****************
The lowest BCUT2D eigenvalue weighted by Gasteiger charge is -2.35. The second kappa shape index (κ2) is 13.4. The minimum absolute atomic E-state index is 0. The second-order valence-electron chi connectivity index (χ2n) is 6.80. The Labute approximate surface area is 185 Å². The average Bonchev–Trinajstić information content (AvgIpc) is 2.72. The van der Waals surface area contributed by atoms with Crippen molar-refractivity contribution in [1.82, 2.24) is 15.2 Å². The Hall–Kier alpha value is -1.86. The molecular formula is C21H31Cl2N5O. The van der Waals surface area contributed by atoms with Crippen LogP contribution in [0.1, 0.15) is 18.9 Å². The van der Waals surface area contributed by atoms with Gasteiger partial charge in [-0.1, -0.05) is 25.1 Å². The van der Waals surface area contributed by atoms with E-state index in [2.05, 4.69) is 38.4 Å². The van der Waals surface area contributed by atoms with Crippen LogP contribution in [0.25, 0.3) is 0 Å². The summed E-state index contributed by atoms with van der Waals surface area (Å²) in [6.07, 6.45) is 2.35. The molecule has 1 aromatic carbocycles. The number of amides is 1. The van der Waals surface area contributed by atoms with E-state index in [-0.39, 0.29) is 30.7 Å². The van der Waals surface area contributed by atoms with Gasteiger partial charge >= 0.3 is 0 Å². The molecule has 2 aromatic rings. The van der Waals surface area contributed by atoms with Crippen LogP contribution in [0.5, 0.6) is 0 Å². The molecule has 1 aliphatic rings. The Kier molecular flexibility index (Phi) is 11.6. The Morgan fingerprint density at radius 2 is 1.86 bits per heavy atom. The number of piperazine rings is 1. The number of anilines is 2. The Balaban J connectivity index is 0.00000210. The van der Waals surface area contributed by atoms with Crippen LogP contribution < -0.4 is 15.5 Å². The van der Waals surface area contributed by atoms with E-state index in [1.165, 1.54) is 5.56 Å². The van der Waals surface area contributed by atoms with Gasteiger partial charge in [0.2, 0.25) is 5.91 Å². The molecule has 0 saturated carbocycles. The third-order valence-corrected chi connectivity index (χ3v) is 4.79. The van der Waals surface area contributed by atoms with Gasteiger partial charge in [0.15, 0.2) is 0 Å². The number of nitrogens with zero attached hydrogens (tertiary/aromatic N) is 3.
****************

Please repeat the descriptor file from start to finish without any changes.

The lowest BCUT2D eigenvalue weighted by Gasteiger charge is -2.35. The second kappa shape index (κ2) is 13.4. The minimum absolute atomic E-state index is 0. The second-order valence-electron chi connectivity index (χ2n) is 6.80. The Labute approximate surface area is 185 Å². The average Bonchev–Trinajstić information content (AvgIpc) is 2.72. The van der Waals surface area contributed by atoms with Crippen molar-refractivity contribution in [1.82, 2.24) is 15.2 Å². The Hall–Kier alpha value is -1.86. The molecular formula is C21H31Cl2N5O. The van der Waals surface area contributed by atoms with Crippen LogP contribution in [0.1, 0.15) is 18.9 Å². The van der Waals surface area contributed by atoms with Gasteiger partial charge in [-0.1, -0.05) is 25.1 Å². The van der Waals surface area contributed by atoms with E-state index in [2.05, 4.69) is 38.4 Å². The van der Waals surface area contributed by atoms with Crippen LogP contribution in [0.25, 0.3) is 0 Å². The summed E-state index contributed by atoms with van der Waals surface area (Å²) in [6.07, 6.45) is 2.35. The molecule has 1 aromatic carbocycles. The number of amides is 1. The van der Waals surface area contributed by atoms with E-state index in [-0.39, 0.29) is 30.7 Å². The van der Waals surface area contributed by atoms with Gasteiger partial charge >= 0.3 is 0 Å². The molecule has 2 aromatic rings. The van der Waals surface area contributed by atoms with Crippen LogP contribution in [0.5, 0.6) is 0 Å². The molecule has 1 aliphatic rings. The Kier molecular flexibility index (Phi) is 11.6. The Morgan fingerprint density at radius 2 is 1.86 bits per heavy atom. The number of piperazine rings is 1. The number of anilines is 2. The Balaban J connectivity index is 0.00000210. The van der Waals surface area contributed by atoms with Crippen LogP contribution < -0.4 is 15.5 Å². The van der Waals surface area contributed by atoms with E-state index in [1.165, 1.54) is 5.56 Å². The van der Waals surface area contributed by atoms with Gasteiger partial charge in [0.2, 0.25) is 5.91 Å². The molecule has 0 saturated carbocycles. The third-order valence-corrected chi connectivity index (χ3v) is 4.79. The van der Waals surface area contributed by atoms with Gasteiger partial charge in [0.15, 0.2) is 0 Å². The number of nitrogens with zero attached hydrogens (tertiary/aromatic N) is 3.